Leading the News
DOE Announces Funds For Fuel Efficiency Vehicle Technology Research.
The Hill (1/23, Cama) reports the Department of Energy is offering over “$55 million to companies, universities and laboratories to develop and deploy fuel efficiency vehicle technology.” The grants are designed “to increase the efficiency of the country’s vehicle fleet, reducing petroleum use and help attain the Obama administration’s goal of making electric vehicles’ pricing on par with traditional vehicles by 2022.” The funding was announced by Energy Secretary Ernest Moniz at the Washington Auto Show. In a statement Moniz said, “Energy Department investments in advanced vehicle technologies have had a major impact on the industry, driving down costs for consumers and reducing carbon emissions. … These projects will continue America’s leadership in building safe, reliable, and efficient vehicles to support a strong, 21st century transportation system.”
The Washington Post (1/22, Harrison) notes that Moniz “announced the start of a $56 million lending initiative intended to support private companies that have bold ideas about ways to build more sustainable vehicles — what he called ‘blue-sky ideas that will take us into the future.’”
Moniz Says US Will Not Meet Obama’s EV Goal In Time. The Detroit News (1/22, Shepardson) notes that Moniz said yesterday the US “will not meet President Obama’s goal of getting 1 million electric vehicles on the road by the end of this year and said hitting the target could be a few years away.” In an interview with the paper, Moniz said, “We’re going to be a few years after the president’s aspirational goal of the end of 2015, but I think that we are within a few years of reaching that goal.” The energy secretary says that “he is still very bullish on EVs.” He said, “The costs did not come down to where we need them to be in time.”
The National Journal (1/23, Foran, Subscription Publication) reports that Moniz “also talked up the need to keep investing in electric cars even as gas prices dip to just over $2 a gallon, saying that ‘we should certainly enjoy the price of gasoline now, but let’s not count on it being the new normal as we go forward.’”
URI Professors Receive Science Grant.
The Providence (RI) Journal (1/22, Arditi) reports “the University of Rhode Island announced Thursday that three of its engineering professors have been awarded a four-year $850,000 grant from the National Science Foundation.” The funds “will be used to develop the sensors and computer architecture to better manage public transportation, communication networks, water systems, healthcare, and security in future ‘smart cities,’’ according to a statement from URI.”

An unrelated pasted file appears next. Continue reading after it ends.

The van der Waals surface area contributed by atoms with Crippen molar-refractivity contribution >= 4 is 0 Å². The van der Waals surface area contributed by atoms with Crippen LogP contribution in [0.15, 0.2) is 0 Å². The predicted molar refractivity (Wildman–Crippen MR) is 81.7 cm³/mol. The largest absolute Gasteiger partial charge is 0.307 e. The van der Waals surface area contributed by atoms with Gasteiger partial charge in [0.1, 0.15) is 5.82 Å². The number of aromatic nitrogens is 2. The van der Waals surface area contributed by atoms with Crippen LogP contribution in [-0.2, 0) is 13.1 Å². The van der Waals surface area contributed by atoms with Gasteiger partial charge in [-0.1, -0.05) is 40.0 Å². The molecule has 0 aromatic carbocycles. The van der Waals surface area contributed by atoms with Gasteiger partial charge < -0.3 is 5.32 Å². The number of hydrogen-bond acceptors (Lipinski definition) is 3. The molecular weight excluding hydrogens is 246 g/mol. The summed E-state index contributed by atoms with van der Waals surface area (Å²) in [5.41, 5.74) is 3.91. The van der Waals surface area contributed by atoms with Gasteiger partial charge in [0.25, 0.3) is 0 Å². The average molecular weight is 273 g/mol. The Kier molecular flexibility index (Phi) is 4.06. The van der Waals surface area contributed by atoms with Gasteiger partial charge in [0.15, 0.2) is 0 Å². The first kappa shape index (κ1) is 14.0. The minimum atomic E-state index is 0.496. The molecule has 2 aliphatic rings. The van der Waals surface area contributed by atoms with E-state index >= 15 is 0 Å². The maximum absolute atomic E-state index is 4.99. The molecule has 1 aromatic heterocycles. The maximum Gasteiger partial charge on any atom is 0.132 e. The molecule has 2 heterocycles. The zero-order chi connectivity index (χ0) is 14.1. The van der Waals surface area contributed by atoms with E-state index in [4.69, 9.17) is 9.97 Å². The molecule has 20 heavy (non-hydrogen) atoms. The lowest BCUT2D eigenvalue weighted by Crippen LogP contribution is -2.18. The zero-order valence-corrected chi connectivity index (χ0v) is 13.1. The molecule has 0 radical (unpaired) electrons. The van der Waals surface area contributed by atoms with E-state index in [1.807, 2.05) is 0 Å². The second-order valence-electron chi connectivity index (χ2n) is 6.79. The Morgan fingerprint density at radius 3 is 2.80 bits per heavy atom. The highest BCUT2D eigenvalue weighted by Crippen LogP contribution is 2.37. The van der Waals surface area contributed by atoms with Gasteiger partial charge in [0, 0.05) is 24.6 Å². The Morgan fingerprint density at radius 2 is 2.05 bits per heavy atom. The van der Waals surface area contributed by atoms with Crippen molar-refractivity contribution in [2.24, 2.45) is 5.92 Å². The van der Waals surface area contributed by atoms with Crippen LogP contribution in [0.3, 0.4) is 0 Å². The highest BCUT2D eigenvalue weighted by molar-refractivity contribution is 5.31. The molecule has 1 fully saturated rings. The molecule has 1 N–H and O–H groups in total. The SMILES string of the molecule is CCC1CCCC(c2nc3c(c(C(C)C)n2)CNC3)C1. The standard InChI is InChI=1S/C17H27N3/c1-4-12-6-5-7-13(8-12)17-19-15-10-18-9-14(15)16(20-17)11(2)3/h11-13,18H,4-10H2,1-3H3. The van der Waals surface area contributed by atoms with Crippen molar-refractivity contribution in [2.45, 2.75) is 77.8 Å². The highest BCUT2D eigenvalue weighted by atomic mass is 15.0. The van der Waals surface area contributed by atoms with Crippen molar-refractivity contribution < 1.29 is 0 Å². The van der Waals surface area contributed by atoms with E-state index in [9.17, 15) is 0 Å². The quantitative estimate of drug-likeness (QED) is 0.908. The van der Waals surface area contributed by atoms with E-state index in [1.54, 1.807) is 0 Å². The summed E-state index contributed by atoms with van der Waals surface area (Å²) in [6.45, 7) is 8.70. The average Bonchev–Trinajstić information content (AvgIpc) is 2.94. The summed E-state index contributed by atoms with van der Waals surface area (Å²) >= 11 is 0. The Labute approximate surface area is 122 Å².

Groups Address How Colleges Should Prepare Students For Future Jobs.
The Chronicle of Higher Education (1/23) reports that the Kettering Foundation, the National Issues Forums Institute, and Augsburg College hosted a gathering of “leaders from higher education, business, government, and other fields” in Washington, DC on Wednesday “to begin what the organizations hope will be a national conversation on the question of how colleges should adapt to a working world changed by technology, globalization, and the aftermath of the recession.” The article notes that Deputy Under Secretary Jamienne S. Studley delivered opening remarks, quoting Studley saying, “To me, the answer to the question you pose is pretty simple. What should we ask of higher education? The answer: a great deal.”
Survey: Few Students Aware Of Planned College Rating System.
US News & World Report (1/22) reports in its “Data Mine” blog that according to a new survey from textbook rental company Chegg, “fewer than 1 in 7 high school or college students — 11 percent and 13 percent, respectively — said they had heard of the administration’s plan to rate colleges,” notwithstanding the controversy the plan has generated in higher education policy circles. Roughly half of high school students said that they would find such a tool useful, but “some of the factors students said they would like to see included in the ratings are missing from the administration’s current framework.”
NYTimes Analysis: Obama Plan Would Undermine Popular College Savings Plan.
The New York Times (1/22, Bernard, Subscription Publication) says President Obama is “proposing a radical change to the 529 college savings plans held by millions of families,” and “one of the 529 plan’s most attractive benefits would be eliminated: Money could no longer be withdrawn tax-free.” Joe Hurley of SavingforCollege.com is quoted as saying: “I was very surprised by the Obama 529 proposal because in many ways it is anti-middle class for families trying to afford college.” But the Times also reports that “some experts” contends that 529 plans, “which are used by seven million families and hold $217 billion, disproportionately benefit the most affluent families, which can afford to save.” Nevertheless, it is widely accepted that Congress will not seriously consider the President’s proposal.